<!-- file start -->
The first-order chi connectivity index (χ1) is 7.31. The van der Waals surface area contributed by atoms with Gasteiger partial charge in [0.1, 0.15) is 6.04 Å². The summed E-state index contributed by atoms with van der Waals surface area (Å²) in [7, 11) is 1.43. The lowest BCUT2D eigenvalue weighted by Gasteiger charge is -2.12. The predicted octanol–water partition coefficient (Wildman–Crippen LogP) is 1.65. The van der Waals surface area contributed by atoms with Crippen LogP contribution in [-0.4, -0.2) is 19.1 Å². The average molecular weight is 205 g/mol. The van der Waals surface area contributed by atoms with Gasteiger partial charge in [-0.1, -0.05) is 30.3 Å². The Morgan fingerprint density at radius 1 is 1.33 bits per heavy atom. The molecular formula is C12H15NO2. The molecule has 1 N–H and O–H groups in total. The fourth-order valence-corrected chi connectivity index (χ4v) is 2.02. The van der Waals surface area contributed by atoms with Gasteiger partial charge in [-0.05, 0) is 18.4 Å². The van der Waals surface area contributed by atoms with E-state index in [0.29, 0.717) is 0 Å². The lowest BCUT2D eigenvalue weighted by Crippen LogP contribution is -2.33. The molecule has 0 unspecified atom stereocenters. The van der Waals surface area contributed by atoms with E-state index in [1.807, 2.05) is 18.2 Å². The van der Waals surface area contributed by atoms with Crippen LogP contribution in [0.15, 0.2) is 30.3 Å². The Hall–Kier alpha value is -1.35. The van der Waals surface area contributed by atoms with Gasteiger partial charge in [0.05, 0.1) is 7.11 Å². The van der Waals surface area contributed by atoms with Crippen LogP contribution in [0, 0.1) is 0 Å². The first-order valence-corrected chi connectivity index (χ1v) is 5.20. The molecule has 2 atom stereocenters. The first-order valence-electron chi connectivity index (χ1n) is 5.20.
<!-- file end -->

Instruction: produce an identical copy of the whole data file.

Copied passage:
The first-order chi connectivity index (χ1) is 7.31. The van der Waals surface area contributed by atoms with Gasteiger partial charge in [0.1, 0.15) is 6.04 Å². The summed E-state index contributed by atoms with van der Waals surface area (Å²) in [7, 11) is 1.43. The lowest BCUT2D eigenvalue weighted by Gasteiger charge is -2.12. The predicted octanol–water partition coefficient (Wildman–Crippen LogP) is 1.65. The van der Waals surface area contributed by atoms with Crippen LogP contribution in [-0.4, -0.2) is 19.1 Å². The average molecular weight is 205 g/mol. The van der Waals surface area contributed by atoms with Gasteiger partial charge in [-0.1, -0.05) is 30.3 Å². The Morgan fingerprint density at radius 1 is 1.33 bits per heavy atom. The molecular formula is C12H15NO2. The molecule has 1 N–H and O–H groups in total. The fourth-order valence-corrected chi connectivity index (χ4v) is 2.02. The van der Waals surface area contributed by atoms with Gasteiger partial charge in [-0.05, 0) is 18.4 Å². The van der Waals surface area contributed by atoms with E-state index in [0.29, 0.717) is 0 Å². The lowest BCUT2D eigenvalue weighted by Crippen LogP contribution is -2.33. The molecule has 0 unspecified atom stereocenters. The van der Waals surface area contributed by atoms with E-state index in [1.807, 2.05) is 18.2 Å². The van der Waals surface area contributed by atoms with Crippen LogP contribution in [0.15, 0.2) is 30.3 Å². The Hall–Kier alpha value is -1.35. The van der Waals surface area contributed by atoms with Gasteiger partial charge in [0.05, 0.1) is 7.11 Å². The van der Waals surface area contributed by atoms with Crippen LogP contribution in [0, 0.1) is 0 Å². The first-order valence-corrected chi connectivity index (χ1v) is 5.20. The molecule has 2 atom stereocenters. The first-order valence-electron chi connectivity index (χ1n) is 5.20.